Birnbaum receives prominent EPA award
By Robin Arnette
The U.S. Environmental Protection Agency (EPA) has awarded NIEHS/NTP Director Linda Birnbaum, Ph.D., the 2011 Level III Scientific and Technological Achievement Award (STAA), (http://www.epa.gov/ncer/staa/annual/2011/2011level3.html) for examining the public health impacts of asbestos-containing vermiculite in Libby, Mont. According to the EPA website, STAA is one of the EPA’s most prestigious scientific award programs and Level III awards are for those who have accomplished an unusually notable research or technological effort.
Birnbaum and three EPA colleagues won their award in the category of health effects research and human health risk assessment, for studying the prevalence of respiratory symptoms among Libby residents in 2000-2001. They determined that residents who were children when the Libby vermiculite mine closed in 1990 showed some respiratory symptoms as a result of asbestos-contaminated vermiculite exposure. Their findings appeared in a 2010 issue of the journal Environmental Health Perspectives and they submitted their paper, “Evaluation of associations between respiratory symptoms and asbestos-contaminated vermiculite exposure among children,” to the EPA Science Advisory Board later that year.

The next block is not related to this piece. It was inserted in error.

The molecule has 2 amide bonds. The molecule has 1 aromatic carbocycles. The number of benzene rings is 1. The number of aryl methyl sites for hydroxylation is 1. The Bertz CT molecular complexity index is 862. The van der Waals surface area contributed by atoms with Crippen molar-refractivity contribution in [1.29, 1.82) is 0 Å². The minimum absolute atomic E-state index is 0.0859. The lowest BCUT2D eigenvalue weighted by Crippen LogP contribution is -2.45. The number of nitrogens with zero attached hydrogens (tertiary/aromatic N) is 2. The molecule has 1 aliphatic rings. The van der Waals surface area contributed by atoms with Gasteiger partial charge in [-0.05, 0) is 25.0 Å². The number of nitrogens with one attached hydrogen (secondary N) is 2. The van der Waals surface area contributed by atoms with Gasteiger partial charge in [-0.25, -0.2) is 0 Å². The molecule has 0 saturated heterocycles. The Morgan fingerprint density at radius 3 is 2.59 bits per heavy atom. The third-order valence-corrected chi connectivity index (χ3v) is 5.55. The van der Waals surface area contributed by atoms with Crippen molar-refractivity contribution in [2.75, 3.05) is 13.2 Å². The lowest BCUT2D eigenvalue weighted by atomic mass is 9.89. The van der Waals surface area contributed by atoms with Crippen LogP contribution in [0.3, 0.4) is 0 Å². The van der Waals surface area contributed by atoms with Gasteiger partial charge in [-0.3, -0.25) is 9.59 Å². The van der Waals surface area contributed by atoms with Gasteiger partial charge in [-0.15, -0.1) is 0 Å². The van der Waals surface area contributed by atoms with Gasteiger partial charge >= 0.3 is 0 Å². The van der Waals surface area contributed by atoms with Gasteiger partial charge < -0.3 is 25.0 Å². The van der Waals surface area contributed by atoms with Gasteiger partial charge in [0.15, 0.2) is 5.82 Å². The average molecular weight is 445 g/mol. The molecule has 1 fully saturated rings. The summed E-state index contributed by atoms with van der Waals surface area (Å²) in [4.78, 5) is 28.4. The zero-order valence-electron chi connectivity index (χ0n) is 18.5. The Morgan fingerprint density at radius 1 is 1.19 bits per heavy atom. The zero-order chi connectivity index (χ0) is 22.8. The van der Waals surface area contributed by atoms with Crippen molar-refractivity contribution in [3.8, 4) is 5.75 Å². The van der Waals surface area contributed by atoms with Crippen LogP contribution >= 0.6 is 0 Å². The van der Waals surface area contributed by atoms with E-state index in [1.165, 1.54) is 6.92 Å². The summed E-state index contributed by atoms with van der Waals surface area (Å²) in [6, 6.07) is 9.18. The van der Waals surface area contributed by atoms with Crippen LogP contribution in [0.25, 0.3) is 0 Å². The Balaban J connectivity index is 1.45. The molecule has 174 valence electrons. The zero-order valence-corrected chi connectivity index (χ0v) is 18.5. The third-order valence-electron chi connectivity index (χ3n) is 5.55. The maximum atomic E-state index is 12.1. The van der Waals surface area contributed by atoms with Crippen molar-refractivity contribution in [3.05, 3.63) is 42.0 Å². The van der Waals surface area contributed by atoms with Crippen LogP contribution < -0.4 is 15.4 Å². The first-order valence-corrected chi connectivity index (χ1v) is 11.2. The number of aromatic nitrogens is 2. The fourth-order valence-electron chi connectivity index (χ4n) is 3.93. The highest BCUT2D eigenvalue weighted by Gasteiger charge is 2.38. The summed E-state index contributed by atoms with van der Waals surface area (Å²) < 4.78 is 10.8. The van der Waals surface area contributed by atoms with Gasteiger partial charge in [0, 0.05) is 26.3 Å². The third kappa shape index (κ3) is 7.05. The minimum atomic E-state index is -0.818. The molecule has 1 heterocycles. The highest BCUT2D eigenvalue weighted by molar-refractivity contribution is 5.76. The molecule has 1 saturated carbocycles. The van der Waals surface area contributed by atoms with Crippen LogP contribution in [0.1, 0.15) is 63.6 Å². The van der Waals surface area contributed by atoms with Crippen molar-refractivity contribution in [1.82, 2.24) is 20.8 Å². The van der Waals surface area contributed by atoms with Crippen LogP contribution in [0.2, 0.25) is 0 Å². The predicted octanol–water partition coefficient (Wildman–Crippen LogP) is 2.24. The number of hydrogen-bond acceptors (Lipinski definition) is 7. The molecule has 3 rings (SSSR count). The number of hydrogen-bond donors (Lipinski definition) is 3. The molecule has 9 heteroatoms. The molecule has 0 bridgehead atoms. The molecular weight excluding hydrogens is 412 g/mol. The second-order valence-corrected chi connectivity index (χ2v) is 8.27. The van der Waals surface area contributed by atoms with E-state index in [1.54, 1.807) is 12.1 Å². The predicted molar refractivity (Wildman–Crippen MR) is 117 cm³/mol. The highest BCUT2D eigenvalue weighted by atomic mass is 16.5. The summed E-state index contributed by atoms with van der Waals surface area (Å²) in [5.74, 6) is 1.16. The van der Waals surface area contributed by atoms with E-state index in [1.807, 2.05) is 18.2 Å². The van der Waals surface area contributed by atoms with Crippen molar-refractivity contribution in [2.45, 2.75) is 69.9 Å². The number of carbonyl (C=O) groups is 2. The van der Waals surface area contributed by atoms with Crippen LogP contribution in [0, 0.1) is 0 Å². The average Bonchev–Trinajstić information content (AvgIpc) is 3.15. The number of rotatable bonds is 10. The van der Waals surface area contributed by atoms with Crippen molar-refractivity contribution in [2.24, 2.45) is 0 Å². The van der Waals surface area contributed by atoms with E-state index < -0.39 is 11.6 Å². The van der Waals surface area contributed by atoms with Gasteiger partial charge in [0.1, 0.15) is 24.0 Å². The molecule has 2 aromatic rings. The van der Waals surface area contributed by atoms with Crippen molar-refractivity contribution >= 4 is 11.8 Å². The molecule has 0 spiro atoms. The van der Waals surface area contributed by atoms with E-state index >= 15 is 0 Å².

“The work we did in Libby was very important, because no other previous studies had demonstrated a connection between asbestos-containing vermiculite and respiratory problems in children under 18,” Birnbaum said.
The EPA Office of Research and Development sponsors the STAA program as a way to recognize exceptional scientific and technological papers published by EPA employees. The nominated research must initiate or revise a scientific principle or procedure, be recognized as a major achievement within its field of study, and be published in a peer-reviewed journal.
Citation: Vinikoor LC, Larson TC, Bateson TF, Birnbaum L. (http://www.ncbi.nlm.nih.gov/pmc/articles/PMC2920904/) 2010. Exposure to asbestos-containing vermiculite ore and respiratory symptoms among individuals who were children while the mine was active in Libby, Montana. Environ Health Perspect 118(7):1033-1038.